manipulated their contents. The same witness’s account portrays him as “a nursing home administrator’s nightmare” in a distinctly different sense. Patterico posted about that a few days ago.

    And I want to see this woman get an autopsy. Incidentally, my information is that Michael Schiavo doesn’t want one – he wants her cremated right away.




    0



    0
  5. Laurie Stauffer says:

    This is the most outradgeous thing I have ever Seen. In animal cases like this, one would be arrested. It is unjust and tourture of a human being. Michael Shiavo gets to sit in his home and enjoy lavishing dinners, deserts and drinks. While he denies his wife that same luxery. This is not a man who can have a heart to love, if he was, he would at least let them give her water and foods by mouth. Then if she dies having been given these things. Maybe Terri can die with dignity and greatfulness to him. There is no honor and dignity in forcing her to die in a way of basically execution. I bring a big question???? WILL MICHAEL SHIAVO DO THIS AGAIN IF HE GETS THE CHANCE… YES he will.




    0



    0
  6. Pete Adams says:

    Laurie Stauffer, you’re an idiot. You need to research what you’re talking about before you go running your mouth. She would never have that same “luxery” (learn how to spell). He doesn’t sit at home having lavish dinners. This isn’t tourture (again with the spelling). She has medications to remove any pain. She most likely will not recover. She has been in this state for 15 years. According the the American Academy of Neurology, the chance for a good recovery from a PVS after 12 months is 7 percent. The chances of any recovery of consciousness after 12 months is 52 percent, and she still has a 50 percent chance of severe disability. So do some research before you go off on a drunken rant about him doing this again. As if this would ever happen twice to the same person.




    0



    0
  7. Lisa Lazenby says:

    I have had it up to my eyeballs with the Terri Schiavo case. Religion and politics do not play into this case. Terri, as I would, do not want to be in this type of condition. She expressed it to her husband; and unfortunately her parents are wasting tax payers dollars to go against her wishes.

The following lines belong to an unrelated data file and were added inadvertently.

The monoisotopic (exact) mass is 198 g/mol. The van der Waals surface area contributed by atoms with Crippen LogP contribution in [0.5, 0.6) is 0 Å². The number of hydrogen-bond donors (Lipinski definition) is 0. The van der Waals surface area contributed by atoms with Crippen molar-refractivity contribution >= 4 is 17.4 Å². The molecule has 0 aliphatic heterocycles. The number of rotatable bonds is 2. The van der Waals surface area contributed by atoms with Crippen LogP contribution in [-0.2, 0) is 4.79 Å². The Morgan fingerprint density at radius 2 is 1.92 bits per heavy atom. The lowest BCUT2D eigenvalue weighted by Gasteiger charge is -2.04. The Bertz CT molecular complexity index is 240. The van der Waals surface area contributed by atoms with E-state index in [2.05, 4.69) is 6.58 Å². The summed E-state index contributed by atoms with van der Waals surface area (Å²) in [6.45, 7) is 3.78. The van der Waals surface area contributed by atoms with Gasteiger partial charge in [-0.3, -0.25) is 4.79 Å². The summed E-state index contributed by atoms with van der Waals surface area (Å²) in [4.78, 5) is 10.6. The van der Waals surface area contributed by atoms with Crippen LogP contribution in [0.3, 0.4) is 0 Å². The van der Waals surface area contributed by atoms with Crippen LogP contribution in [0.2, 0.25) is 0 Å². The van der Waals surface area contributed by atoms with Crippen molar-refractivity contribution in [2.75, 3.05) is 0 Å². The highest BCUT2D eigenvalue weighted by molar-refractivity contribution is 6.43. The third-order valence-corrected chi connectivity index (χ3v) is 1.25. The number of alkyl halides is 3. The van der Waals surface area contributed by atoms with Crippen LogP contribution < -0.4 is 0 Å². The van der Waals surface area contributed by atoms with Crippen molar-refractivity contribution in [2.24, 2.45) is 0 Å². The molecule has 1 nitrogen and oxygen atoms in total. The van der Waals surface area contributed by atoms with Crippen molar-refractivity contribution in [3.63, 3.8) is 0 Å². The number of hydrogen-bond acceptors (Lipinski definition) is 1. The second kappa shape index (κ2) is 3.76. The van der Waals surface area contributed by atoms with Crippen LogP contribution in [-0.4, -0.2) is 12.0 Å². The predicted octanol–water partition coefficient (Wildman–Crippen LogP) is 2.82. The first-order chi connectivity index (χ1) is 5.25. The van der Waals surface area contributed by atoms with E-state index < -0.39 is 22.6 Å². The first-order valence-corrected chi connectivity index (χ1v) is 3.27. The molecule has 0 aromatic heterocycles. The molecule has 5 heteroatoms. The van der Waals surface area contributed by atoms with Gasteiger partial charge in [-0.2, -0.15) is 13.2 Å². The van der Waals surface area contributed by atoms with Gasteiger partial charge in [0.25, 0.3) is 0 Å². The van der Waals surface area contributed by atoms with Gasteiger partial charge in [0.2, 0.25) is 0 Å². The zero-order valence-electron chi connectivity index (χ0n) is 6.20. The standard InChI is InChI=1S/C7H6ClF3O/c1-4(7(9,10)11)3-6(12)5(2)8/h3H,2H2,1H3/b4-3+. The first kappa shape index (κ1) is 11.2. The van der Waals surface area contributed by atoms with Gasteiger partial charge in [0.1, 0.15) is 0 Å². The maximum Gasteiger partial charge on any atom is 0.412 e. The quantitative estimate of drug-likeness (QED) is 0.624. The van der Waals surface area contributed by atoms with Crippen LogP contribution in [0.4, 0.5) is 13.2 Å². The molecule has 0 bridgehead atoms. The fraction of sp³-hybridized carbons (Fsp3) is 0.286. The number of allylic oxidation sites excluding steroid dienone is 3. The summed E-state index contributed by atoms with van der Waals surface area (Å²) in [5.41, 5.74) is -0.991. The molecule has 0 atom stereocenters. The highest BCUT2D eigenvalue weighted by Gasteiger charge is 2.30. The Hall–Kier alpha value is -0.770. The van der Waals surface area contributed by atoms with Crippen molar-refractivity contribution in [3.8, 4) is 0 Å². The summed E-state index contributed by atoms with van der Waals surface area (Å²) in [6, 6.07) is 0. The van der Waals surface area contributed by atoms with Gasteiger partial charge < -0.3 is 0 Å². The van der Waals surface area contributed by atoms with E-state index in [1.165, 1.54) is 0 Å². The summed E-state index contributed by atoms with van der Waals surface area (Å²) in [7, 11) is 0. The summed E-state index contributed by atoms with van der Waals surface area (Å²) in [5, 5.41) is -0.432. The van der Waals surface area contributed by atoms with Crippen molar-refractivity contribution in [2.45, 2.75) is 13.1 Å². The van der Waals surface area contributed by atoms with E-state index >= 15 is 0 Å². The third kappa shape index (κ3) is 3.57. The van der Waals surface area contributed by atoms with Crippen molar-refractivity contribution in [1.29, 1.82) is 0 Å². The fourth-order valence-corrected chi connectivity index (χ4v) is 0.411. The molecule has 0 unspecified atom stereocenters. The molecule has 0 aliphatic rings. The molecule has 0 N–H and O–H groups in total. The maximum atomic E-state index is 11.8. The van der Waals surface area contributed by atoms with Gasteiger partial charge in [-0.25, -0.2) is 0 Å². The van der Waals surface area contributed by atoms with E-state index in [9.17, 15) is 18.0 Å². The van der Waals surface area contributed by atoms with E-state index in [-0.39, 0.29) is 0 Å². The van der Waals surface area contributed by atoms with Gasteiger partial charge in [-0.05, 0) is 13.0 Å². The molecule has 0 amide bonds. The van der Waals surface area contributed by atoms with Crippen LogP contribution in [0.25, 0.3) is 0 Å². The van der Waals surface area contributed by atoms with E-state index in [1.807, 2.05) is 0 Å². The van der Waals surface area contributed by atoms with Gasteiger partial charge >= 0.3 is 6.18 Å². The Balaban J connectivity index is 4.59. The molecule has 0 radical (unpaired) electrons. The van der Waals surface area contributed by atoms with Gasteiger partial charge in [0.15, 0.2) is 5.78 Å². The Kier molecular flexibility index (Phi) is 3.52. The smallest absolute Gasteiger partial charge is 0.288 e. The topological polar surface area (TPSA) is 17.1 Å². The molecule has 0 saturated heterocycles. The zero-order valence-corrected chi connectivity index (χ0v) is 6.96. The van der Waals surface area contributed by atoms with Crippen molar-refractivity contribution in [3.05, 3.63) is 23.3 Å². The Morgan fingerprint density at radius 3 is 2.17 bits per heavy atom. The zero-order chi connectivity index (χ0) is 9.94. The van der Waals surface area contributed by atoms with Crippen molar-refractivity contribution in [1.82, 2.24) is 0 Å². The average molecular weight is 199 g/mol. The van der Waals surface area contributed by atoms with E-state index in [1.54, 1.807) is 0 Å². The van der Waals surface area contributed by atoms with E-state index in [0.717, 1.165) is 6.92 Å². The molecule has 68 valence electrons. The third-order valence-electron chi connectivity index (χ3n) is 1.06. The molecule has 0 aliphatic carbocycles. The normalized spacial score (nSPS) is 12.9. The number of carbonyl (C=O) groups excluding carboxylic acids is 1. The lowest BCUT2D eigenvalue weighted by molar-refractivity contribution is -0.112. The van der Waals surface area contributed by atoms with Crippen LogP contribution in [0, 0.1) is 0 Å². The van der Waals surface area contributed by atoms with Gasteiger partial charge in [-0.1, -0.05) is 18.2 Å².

Even if the feeding tube were re-inserted, she is still, and will always be, a vegetable. If I could not function in some way, I would not want to be left alive.

    One thing I hate the most is the image of a female body and what occurs during the period of time when the body has no fluids or food.

    I know from personal expereience, the loss of my fataher, according to Hospice, that a natural lack of water and food provides an anethesticing effect. Meaning that the patient is in no pain, what so ever. It is a natural peaceful death. That is what we wish from all of our loved ones.

    My father died very peacefuly from cancer.

    It makes me soooo mad when people try to capitalizez on information, without communicating the true facts. Shame on them!




    0



    0
  8. Crystal says:

    I’ve read about this case for several years, and recently watched the videos they have online.

    While *I* would not wish to live like that, the most startling of the videos to me is the “swab test”.

    There are certain reflexes that are referred to as “infantile” — that when the higher brain is not functioning (or in the case of infants, has not learned how to function completely yet) become more obvious.

    One of the most well-documented infantile reflex is the “rooting” reflex — that if a person’s cheek is rubbed on one side close to the mouth, they will turn toward the rubbing. It’s one reason some new mothers have difficulties feeding their babies — instead of rubbing the breast or the bottle’s nipple on the cheek, they try to force the head over — by putting pressure on exactly the wrong side of the mouth, and the baby turns toward the pressure, not towards the breast.

    It’s apparent that not only does Terri respond to pressure on the lips or the cheek, she does not exhibit a “rooting” reflex. Instead, she is actively trying to *avoid* the pressure — presumably because when a person hasn’t eaten by mouth in a long time or is mouth-breathing, their lips and mucous membranes in their mouth become incredibly sensitive — and yes, painful, if they can feel pain.

    As for 28 year olds with a living will — I made out my first living will when I was 21. I’m 25 now. I was not motivated by this case to do so, either. While I personally would not want to live that way, I can’t make that same decision for another.

    The one thing that really bugs me about this case is that I’ve heard Michael Schaivo’s religious beliefs used as a defense for his behavior — not divorcing her. I have a feeling it is more due to money, and not because of the whole medical trust issue either. At least in Arkansas, if divorce is based upon a spouse being declared mentally incompetent or being instituionalized (the only grounds Michael would have), the divorcing spouse is responsible for all medical care for the incapacitated spouse *for the rest of their lives*.

    If he divorces her, he won’t be her guardian, and she could live several more years if her parents continue to advocate artificial nutrition. If Florida has a similar law to Arkansas regarding fiscal responsibility for the incapacitated ex-spouse, he’d be out a lot more money than if he “gave the trust fund to charity”.




    0



    0
  9. Doc Ducker says:

    Ladies and Gentlemen:

    There’s nothing left to fight over. All the evidence and opinions have been weighed. Our judicial system has made the decision. Now we must go on. Due process has had it’s “due”.

    Doc




    0



    0